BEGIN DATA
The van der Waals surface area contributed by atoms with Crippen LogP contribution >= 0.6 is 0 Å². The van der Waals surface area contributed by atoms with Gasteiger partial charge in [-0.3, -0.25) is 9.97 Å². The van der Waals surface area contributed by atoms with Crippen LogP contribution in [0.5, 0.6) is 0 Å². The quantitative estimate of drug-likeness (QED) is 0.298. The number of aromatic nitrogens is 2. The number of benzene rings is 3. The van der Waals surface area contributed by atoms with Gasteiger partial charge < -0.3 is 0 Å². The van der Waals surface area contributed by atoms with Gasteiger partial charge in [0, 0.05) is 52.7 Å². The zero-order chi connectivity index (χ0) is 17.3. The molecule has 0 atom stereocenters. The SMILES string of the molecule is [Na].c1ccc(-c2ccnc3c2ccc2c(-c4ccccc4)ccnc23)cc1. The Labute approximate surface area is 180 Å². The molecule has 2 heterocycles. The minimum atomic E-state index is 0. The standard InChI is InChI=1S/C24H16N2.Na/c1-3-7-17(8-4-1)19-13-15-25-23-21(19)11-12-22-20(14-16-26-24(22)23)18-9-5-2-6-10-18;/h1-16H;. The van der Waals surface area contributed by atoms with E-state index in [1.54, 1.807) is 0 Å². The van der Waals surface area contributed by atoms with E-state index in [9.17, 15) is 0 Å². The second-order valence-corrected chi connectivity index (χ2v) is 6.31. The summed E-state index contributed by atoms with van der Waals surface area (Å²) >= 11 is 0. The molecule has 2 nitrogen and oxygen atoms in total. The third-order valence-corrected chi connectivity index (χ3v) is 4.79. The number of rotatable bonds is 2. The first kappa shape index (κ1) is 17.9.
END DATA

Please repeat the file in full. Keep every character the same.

The van der Waals surface area contributed by atoms with Crippen LogP contribution >= 0.6 is 0 Å². The van der Waals surface area contributed by atoms with Gasteiger partial charge in [-0.3, -0.25) is 9.97 Å². The van der Waals surface area contributed by atoms with Crippen LogP contribution in [0.5, 0.6) is 0 Å². The quantitative estimate of drug-likeness (QED) is 0.298. The number of aromatic nitrogens is 2. The number of benzene rings is 3. The van der Waals surface area contributed by atoms with Gasteiger partial charge < -0.3 is 0 Å². The van der Waals surface area contributed by atoms with Gasteiger partial charge in [0, 0.05) is 52.7 Å². The zero-order chi connectivity index (χ0) is 17.3. The molecule has 0 atom stereocenters. The SMILES string of the molecule is [Na].c1ccc(-c2ccnc3c2ccc2c(-c4ccccc4)ccnc23)cc1. The Labute approximate surface area is 180 Å². The molecule has 2 heterocycles. The minimum atomic E-state index is 0. The standard InChI is InChI=1S/C24H16N2.Na/c1-3-7-17(8-4-1)19-13-15-25-23-21(19)11-12-22-20(14-16-26-24(22)23)18-9-5-2-6-10-18;/h1-16H;. The van der Waals surface area contributed by atoms with E-state index in [1.54, 1.807) is 0 Å². The van der Waals surface area contributed by atoms with E-state index in [9.17, 15) is 0 Å². The second-order valence-corrected chi connectivity index (χ2v) is 6.31. The summed E-state index contributed by atoms with van der Waals surface area (Å²) >= 11 is 0. The molecule has 2 nitrogen and oxygen atoms in total. The third-order valence-corrected chi connectivity index (χ3v) is 4.79. The number of rotatable bonds is 2. The first kappa shape index (κ1) is 17.9.